Review: Both Sides of the Wardrobe

Both Sides of the Wardrobe: C. S. Lewis, Theological Imagination, and Everyday Discipleship. Edited by Rob Fennell. Eugene, Oregon: Resource Publications, 2015, xii + 101pp., $15.00/£11.00 paperback.

 

This collection of short essays titled Both Sides of the Wardrobe (several of which were presented at the 2013 C.S. Lewis Symposium at Atlantic School of Theology) strikes a healthy balance between academic questioning and addressing the everyday concerns of Christian life. Rob Fennell summarizes the book’s aim in the “Invitation to the Reader”: to explore the writings of C. S. Lewis in order to “inspire and provoke contemplation of God’s presence in your life and in our world.”[p. ix]

Michael Tutton begins the collection with “Quiet Scenes in The Chronicles of Narnia.” This essay explores a recurring motif in the Narnia stories: a child having a private, prayerful, and transformative encounter with Aslan. Reinforcing his analysis with ideas from Lewis’s non-fiction, Tutton explores the Trinitarian nature of these encounters, and briefly reflects on the need for such prayer in the Christian’s life.

Both_Sides_of_the_WardrobeDavid J. Hawkesworth next provides “A ‘Short’ Theology of Narnia.” After showing how Lewis sees true magic as working with nature, Hawkesworth uses Thomistic categories to argue that Narnia’s Deep Magic and Deeper Magic do not represent lex moralis and lex o naturalis, but rather embody in nature alternate sides (justice and grace) of God’s lex aeterna.

In “Two Paths to Joy,” Allen B. Robertson adds Tolkien to the conversation, exploring the theme of joy in both Tolkien’s and Lewis’s writing. Robertson’s essay traces both Tolkien’s and Lewis’ approaches to joy, the first from a consistently Catholic perspective and the later from the perspective of conversion.

Brenton D. G. Dickieson gives an insightful examination of the theme of cruciformity in “‘Die Before You Die.’” After setting out the principles of Lewis’s understanding of a cruciform life (through a reading of The Problem of Pain), Dickieson shows how these principles are incorporated into the stories of Eustace Scrubb and Orual.

Chris Armstrong examines a similar theme from a different perspective in “‘Ticket to heaven.’” Armstrong first shows how Lewis’s theology of dying to self was influenced by the Theologia Germanica, then points out the contradiction between this and Lewis’s other writings on desire as a path to God. Are Christians continually dying to their selves and their desires, or should they rather find God through their desires? Lewis’s writings, says Armstrong, do not successfully resolve these alternative possibilities.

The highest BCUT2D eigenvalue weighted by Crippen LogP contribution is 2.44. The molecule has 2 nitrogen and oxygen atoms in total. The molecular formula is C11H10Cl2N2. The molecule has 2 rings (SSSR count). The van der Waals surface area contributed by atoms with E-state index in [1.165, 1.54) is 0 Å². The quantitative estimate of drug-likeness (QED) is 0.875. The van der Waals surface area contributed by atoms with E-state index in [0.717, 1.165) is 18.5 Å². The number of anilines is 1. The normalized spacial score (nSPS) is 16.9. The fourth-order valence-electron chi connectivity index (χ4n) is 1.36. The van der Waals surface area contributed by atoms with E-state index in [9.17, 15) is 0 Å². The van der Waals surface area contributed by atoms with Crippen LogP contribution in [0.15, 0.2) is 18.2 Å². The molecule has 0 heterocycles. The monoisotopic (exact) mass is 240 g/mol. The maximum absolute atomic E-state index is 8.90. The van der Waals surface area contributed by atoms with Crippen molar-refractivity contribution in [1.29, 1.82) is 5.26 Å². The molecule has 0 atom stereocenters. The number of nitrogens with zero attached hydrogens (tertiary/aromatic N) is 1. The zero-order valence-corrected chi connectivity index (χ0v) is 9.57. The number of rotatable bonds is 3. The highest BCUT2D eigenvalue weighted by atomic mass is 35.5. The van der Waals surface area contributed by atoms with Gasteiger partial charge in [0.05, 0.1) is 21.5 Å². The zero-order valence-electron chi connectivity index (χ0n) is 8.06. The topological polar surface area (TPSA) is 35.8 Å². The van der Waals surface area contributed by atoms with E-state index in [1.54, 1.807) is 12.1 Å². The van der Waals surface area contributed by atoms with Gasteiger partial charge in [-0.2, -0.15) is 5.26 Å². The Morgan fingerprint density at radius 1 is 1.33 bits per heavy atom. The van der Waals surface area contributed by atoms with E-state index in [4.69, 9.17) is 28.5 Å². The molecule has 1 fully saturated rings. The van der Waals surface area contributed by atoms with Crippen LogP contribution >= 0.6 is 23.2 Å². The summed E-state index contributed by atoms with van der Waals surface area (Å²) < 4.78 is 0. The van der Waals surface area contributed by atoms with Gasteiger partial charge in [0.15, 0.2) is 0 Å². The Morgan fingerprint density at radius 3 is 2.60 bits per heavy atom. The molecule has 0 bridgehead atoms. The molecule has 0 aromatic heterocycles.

In “Apologist Transposed,” Laurence DeWolfe describes Lewis’s preaching, showing how his sermons seek to teach, to delight, and to persuade, just like his apologetic works: “his sermons were no less arguments for the good sense of Christian belief than his better-known essays and published addresses.”[p.67]

Gary Thorne offers a valuable critical perspective in “Baptized but not Sanctified,” where he compares The Chronicles of Narnia with Phantastes. Though he humbly hopes that others can resolve the problem he sees, he concludes, “In Lewis’s work, the fairy tale is always pressed into service and becomes allegory. McDonald allows it to remain fairy tale.”[p.74]

In “Red Tights and Red Tape,” David Mark Purdy argues that The Screwtape Letters is not a satire, as is usually supposed, but what he calls Screwtapean fantasy, whose primary characteristic is double inversion, a moral inversion which undermines previously held beliefs.

Sarah Layman returns to The Chronicles of Narnia in “The Eschatology and ‘Amen’ of C.S. Lewis.” Focusing on The Last Battle, Layman shows how Lewis thought of the Second Coming not simply as an end, but as the beginning of the New Creation.

Finally, in “The Space Between,” the most philosophical and technical of the essays, Wayne G. Smith explores the concept of the wardrobe as a threshold, using the analogy of birth to understand transformational ontology.

On the whole, this fine collection of essays is contemplative, without becoming sentimental or preachy, and insightful, without becoming dry or pedantic. Of course, there is the occasional exception; Robertson and DeWolfe tend perhaps toward description over analysis, while Smith’s dense philosophical style seems rather out of place in this volume. But the majority of the essays are thought-provoking and a pleasure to read. The essays by Armstrong and Thorne, in particular, keep the book from being another paean to Lewis, pushing its readers to think beyond Lewis’s writing in their reflections on theological themes. Both Sides of the Wardrobe succeeds in its goal of aiding readers’ contemplation of God’s presence in the world.

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